Rakeysh Omprakash Mehra on ‘Masakali 2.0’: ‘Rahman and I felt the need to voice our concern’

Rakeysh Omprakash Mehra on ‘Masakali 2.0’

Rakeysh Omprakash Mehra on ‘Masakali 2.0’  

The ‘Delhi-6’ filmmaker and lyricist Prasoon Joshi speak about the ‘remix debate’ that the recent T-series music video has triggered, and why they decided to speak out

It was just a couple of days back that filmmaker Rakeysh Omprakash Mehra was writing one of the chapters for a forthcoming book on the making of Delhi 6. More than half of the chapter was turning out to be about the iconic A. R. Rahman-Prasoon Joshi-Mohit Chauhan song Masakali. Mehra was writing about the composition, the pigeon, the symbolism behind it and its relation to Old Delhi, the location that also doubles up as a character in the film. “The next day I got a call from Rahman about the remixed Masakali 2.0,” Mehra tells us on a phone call from his country home in Kale village near Lonavla where he has dropped anchor for the lockdown.


“The music we have created has stood the test of time. There was a whole thought process that went behind it. It took a year to make the music, three years to make the film. Tinkering with it was avoidable and uncalled for…we felt the need to voice our concern rather than stay silent. We decided to bring it out; put the paper on the wall,” he says, adding that it was heartening that people in general and the film fraternity have not liked it [Masakali 2.0] and come out in their support.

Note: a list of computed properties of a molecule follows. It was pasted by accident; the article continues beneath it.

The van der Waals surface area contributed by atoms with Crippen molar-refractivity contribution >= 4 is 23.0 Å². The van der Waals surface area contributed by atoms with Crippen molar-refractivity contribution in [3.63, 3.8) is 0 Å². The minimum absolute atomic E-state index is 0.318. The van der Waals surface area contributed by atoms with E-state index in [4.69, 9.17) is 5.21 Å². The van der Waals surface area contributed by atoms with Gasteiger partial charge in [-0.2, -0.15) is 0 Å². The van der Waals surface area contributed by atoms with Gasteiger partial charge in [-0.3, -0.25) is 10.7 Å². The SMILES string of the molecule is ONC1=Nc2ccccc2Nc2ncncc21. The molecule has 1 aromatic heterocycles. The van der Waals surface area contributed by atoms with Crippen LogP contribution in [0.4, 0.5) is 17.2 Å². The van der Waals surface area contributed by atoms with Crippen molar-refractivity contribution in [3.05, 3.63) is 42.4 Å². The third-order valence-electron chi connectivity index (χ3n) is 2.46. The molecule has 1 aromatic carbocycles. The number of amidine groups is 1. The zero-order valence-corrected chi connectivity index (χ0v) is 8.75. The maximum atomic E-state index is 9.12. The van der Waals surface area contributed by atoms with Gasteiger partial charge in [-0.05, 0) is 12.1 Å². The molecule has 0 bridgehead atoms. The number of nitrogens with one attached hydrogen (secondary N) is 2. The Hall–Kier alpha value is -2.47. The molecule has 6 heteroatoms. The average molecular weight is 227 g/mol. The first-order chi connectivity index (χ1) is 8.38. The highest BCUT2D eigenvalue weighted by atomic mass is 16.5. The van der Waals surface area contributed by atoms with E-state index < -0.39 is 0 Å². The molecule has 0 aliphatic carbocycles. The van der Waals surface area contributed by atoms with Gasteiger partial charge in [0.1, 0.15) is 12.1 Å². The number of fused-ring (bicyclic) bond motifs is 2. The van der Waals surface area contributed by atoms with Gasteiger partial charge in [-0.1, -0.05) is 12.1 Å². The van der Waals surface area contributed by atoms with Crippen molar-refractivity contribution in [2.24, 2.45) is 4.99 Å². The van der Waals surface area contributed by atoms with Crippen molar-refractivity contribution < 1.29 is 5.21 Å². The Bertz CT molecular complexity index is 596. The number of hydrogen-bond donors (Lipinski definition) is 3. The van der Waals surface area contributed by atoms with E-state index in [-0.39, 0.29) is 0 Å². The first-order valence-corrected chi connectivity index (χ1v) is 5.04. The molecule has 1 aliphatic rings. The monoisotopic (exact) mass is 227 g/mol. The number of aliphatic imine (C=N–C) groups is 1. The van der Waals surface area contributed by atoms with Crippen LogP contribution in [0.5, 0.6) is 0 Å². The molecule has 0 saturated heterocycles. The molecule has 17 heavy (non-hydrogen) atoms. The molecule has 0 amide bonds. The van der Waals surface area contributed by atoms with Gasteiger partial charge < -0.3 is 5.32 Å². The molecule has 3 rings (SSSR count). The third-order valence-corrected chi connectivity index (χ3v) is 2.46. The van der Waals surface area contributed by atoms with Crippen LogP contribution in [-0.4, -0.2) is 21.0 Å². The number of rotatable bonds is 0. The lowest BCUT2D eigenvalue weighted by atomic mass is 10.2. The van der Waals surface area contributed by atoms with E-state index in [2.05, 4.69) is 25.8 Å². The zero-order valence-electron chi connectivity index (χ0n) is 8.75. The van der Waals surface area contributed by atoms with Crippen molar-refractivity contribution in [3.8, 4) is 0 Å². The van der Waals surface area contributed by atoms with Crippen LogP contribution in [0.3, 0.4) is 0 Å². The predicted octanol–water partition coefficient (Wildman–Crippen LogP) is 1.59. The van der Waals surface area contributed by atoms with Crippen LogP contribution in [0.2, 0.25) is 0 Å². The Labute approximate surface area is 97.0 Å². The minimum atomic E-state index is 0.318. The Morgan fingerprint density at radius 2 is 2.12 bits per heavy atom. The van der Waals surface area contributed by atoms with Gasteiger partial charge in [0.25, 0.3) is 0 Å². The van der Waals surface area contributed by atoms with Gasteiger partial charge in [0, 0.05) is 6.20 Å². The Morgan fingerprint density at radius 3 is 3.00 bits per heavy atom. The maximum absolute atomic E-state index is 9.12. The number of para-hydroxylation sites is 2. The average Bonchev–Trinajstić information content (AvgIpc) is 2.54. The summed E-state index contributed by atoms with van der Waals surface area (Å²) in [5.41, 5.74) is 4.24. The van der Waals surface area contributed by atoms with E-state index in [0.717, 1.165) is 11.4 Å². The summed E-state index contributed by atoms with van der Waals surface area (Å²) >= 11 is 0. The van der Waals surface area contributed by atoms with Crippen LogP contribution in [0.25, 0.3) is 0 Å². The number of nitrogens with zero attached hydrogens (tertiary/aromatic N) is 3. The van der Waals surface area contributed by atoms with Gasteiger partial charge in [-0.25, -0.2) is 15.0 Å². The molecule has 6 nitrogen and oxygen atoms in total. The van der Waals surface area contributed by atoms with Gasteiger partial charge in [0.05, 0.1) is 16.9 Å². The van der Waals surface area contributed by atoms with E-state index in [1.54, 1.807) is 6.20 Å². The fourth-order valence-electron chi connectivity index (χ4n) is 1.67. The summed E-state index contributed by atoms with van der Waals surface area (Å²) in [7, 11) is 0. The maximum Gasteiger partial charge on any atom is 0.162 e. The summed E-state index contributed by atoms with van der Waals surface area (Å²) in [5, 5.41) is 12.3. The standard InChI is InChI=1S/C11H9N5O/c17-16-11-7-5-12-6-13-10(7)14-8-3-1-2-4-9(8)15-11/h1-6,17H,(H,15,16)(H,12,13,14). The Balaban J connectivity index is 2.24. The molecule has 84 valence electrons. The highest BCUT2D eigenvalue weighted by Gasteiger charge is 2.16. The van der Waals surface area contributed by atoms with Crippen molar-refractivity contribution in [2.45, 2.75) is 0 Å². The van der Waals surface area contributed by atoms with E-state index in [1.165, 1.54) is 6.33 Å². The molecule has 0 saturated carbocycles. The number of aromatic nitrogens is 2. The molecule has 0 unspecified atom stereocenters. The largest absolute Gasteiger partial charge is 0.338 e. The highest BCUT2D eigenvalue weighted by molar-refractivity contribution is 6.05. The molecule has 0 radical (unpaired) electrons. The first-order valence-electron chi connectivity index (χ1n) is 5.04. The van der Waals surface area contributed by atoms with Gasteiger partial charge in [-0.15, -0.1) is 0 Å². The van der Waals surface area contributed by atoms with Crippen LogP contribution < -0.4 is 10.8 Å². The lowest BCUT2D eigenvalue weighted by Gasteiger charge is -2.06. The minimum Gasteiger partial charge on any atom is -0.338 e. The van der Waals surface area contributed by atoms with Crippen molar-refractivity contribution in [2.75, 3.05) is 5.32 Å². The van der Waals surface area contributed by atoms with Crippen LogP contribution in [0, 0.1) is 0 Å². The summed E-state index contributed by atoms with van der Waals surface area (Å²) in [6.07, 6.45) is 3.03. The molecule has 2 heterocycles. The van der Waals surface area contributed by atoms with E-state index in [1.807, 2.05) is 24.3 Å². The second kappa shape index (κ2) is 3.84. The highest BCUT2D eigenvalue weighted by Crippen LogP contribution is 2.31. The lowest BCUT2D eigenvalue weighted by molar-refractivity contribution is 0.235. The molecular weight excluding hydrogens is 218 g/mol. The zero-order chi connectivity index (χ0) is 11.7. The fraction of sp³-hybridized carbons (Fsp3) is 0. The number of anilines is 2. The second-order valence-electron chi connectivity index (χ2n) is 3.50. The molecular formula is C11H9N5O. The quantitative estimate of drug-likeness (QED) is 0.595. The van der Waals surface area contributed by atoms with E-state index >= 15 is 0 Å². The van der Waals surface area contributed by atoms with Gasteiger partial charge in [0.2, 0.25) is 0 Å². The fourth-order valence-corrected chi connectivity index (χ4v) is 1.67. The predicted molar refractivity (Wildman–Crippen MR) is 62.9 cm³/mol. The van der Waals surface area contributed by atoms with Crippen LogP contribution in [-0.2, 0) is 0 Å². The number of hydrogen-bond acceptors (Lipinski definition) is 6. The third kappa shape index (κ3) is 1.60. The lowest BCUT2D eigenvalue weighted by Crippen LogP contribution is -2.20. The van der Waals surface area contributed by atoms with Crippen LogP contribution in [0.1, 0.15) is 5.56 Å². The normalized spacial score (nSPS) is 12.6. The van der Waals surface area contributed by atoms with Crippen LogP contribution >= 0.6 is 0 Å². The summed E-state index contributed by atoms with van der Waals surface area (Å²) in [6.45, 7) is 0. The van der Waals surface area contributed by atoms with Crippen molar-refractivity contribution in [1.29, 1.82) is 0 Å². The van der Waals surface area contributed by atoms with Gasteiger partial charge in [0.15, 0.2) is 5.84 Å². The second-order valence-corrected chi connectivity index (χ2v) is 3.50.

His film is a smorgasbord of small vignettes of Delhi 6, where Mehra himself grew up and Bittoo, played by Sonam Kapoor, highlights a certain traditional, conservative aspect of the place and the society. Mehra recalls narrating her character to Rahman. How she craves freedom in the face of suppression. “It is about a girl who wants to fly high, get off the branch that is holding her back,” he says. Rahman hummed a bit from the other end of the phone, what Masakali would sound phonetically. “I said that it wasn’t just sounding good, but it was awesome. It was literally like I wrote the pigeon into the script. It is Om Puri’s favourite pigeon. [With the song] it became the metaphor for Bittoo,” he says.

Those were the days of physical music, of CDs. There was the need for partnership for a distribution chain and system. Which is where the T Series label came in. It is they who have come up with the remixed Masakali 2.0 featuring actors Sidharth Malhotra and Tara Sutaria in the music video. The song is sung by Tulsi Kumar and Sachet Tandon, while the music has been recreated by Tanishk Bagchi.


Mehra talks of their remix as “painful beyond the legal remedy”. But did he consider legal recourse at all? Mehra admits having felt at a loss when it comes to a formal measure. “With the lockdown, so much else is happening that I would have felt slightly small [in bringing this up]. And after two months it will be out of public memory,” he says.